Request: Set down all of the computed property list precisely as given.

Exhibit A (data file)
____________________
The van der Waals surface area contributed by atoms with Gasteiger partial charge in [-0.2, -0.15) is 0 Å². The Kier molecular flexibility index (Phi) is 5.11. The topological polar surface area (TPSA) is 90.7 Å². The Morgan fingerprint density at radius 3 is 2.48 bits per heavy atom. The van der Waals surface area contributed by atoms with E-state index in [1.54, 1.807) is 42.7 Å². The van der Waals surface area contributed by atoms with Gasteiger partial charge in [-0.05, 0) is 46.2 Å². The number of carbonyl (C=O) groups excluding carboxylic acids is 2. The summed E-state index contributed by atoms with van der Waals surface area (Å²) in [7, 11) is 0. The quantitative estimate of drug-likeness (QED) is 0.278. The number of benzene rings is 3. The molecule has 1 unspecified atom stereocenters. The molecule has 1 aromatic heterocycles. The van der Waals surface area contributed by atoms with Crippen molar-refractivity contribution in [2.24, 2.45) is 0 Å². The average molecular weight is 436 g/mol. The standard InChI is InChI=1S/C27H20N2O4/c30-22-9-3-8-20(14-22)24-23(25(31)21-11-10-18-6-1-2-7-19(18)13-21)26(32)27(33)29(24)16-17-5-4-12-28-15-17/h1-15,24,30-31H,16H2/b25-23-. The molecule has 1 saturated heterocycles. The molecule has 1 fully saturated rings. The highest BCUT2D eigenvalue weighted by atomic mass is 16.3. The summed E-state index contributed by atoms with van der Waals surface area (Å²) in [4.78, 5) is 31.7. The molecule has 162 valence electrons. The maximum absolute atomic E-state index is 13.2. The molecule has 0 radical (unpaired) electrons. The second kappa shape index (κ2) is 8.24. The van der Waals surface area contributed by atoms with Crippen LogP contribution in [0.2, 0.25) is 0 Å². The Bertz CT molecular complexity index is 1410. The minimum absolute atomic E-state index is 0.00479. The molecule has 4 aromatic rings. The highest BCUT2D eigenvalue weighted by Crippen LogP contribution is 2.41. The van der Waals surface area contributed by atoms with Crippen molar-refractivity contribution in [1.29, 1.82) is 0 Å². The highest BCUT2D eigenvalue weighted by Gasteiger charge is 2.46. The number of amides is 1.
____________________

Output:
The van der Waals surface area contributed by atoms with Gasteiger partial charge in [-0.2, -0.15) is 0 Å². The Kier molecular flexibility index (Phi) is 5.11. The topological polar surface area (TPSA) is 90.7 Å². The Morgan fingerprint density at radius 3 is 2.48 bits per heavy atom. The van der Waals surface area contributed by atoms with E-state index in [1.54, 1.807) is 42.7 Å². The van der Waals surface area contributed by atoms with Gasteiger partial charge in [-0.05, 0) is 46.2 Å². The number of carbonyl (C=O) groups excluding carboxylic acids is 2. The summed E-state index contributed by atoms with van der Waals surface area (Å²) in [7, 11) is 0. The quantitative estimate of drug-likeness (QED) is 0.278. The number of benzene rings is 3. The molecule has 1 unspecified atom stereocenters. The molecule has 1 aromatic heterocycles. The van der Waals surface area contributed by atoms with Crippen molar-refractivity contribution in [2.24, 2.45) is 0 Å². The average molecular weight is 436 g/mol. The standard InChI is InChI=1S/C27H20N2O4/c30-22-9-3-8-20(14-22)24-23(25(31)21-11-10-18-6-1-2-7-19(18)13-21)26(32)27(33)29(24)16-17-5-4-12-28-15-17/h1-15,24,30-31H,16H2/b25-23-. The molecule has 1 saturated heterocycles. The molecule has 1 fully saturated rings. The highest BCUT2D eigenvalue weighted by atomic mass is 16.3. The summed E-state index contributed by atoms with van der Waals surface area (Å²) in [4.78, 5) is 31.7. The molecule has 162 valence electrons. The maximum absolute atomic E-state index is 13.2. The molecule has 0 radical (unpaired) electrons. The second kappa shape index (κ2) is 8.24. The van der Waals surface area contributed by atoms with Crippen LogP contribution in [0.2, 0.25) is 0 Å². The Bertz CT molecular complexity index is 1410. The minimum absolute atomic E-state index is 0.00479. The molecule has 4 aromatic rings. The highest BCUT2D eigenvalue weighted by Crippen LogP contribution is 2.41. The van der Waals surface area contributed by atoms with Crippen molar-refractivity contribution in [1.29, 1.82) is 0 Å². The highest BCUT2D eigenvalue weighted by Gasteiger charge is 2.46. The number of amides is 1.